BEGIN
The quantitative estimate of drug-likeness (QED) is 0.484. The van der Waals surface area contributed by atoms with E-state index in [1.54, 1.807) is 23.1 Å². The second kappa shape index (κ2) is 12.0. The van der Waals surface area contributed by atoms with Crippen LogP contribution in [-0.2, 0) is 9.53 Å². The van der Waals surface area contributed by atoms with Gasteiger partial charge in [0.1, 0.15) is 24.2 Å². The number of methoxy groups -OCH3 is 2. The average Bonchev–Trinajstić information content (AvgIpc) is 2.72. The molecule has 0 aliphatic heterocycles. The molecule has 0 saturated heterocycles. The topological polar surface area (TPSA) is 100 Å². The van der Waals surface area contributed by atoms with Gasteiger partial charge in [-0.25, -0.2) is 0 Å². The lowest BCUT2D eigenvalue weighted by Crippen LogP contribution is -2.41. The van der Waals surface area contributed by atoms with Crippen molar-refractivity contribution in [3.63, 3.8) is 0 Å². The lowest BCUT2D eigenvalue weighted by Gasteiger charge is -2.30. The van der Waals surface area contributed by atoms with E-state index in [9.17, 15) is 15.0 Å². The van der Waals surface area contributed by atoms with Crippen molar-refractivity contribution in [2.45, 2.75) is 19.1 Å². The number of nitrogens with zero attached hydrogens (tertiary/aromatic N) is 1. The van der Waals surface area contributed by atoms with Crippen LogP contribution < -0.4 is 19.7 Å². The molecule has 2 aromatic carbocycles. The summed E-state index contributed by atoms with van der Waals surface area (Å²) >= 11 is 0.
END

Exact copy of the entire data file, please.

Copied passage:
The quantitative estimate of drug-likeness (QED) is 0.484. The van der Waals surface area contributed by atoms with E-state index in [1.54, 1.807) is 23.1 Å². The second kappa shape index (κ2) is 12.0. The van der Waals surface area contributed by atoms with Crippen LogP contribution in [-0.2, 0) is 9.53 Å². The van der Waals surface area contributed by atoms with Gasteiger partial charge in [0.1, 0.15) is 24.2 Å². The number of methoxy groups -OCH3 is 2. The average Bonchev–Trinajstić information content (AvgIpc) is 2.72. The molecule has 0 aliphatic heterocycles. The molecule has 0 saturated heterocycles. The topological polar surface area (TPSA) is 100 Å². The van der Waals surface area contributed by atoms with Gasteiger partial charge in [-0.25, -0.2) is 0 Å². The lowest BCUT2D eigenvalue weighted by Crippen LogP contribution is -2.41. The van der Waals surface area contributed by atoms with Crippen molar-refractivity contribution in [3.63, 3.8) is 0 Å². The lowest BCUT2D eigenvalue weighted by Gasteiger charge is -2.30. The van der Waals surface area contributed by atoms with E-state index in [9.17, 15) is 15.0 Å². The van der Waals surface area contributed by atoms with Crippen molar-refractivity contribution in [2.45, 2.75) is 19.1 Å². The number of nitrogens with zero attached hydrogens (tertiary/aromatic N) is 1. The van der Waals surface area contributed by atoms with Crippen LogP contribution < -0.4 is 19.7 Å². The molecule has 2 aromatic carbocycles. The summed E-state index contributed by atoms with van der Waals surface area (Å²) >= 11 is 0.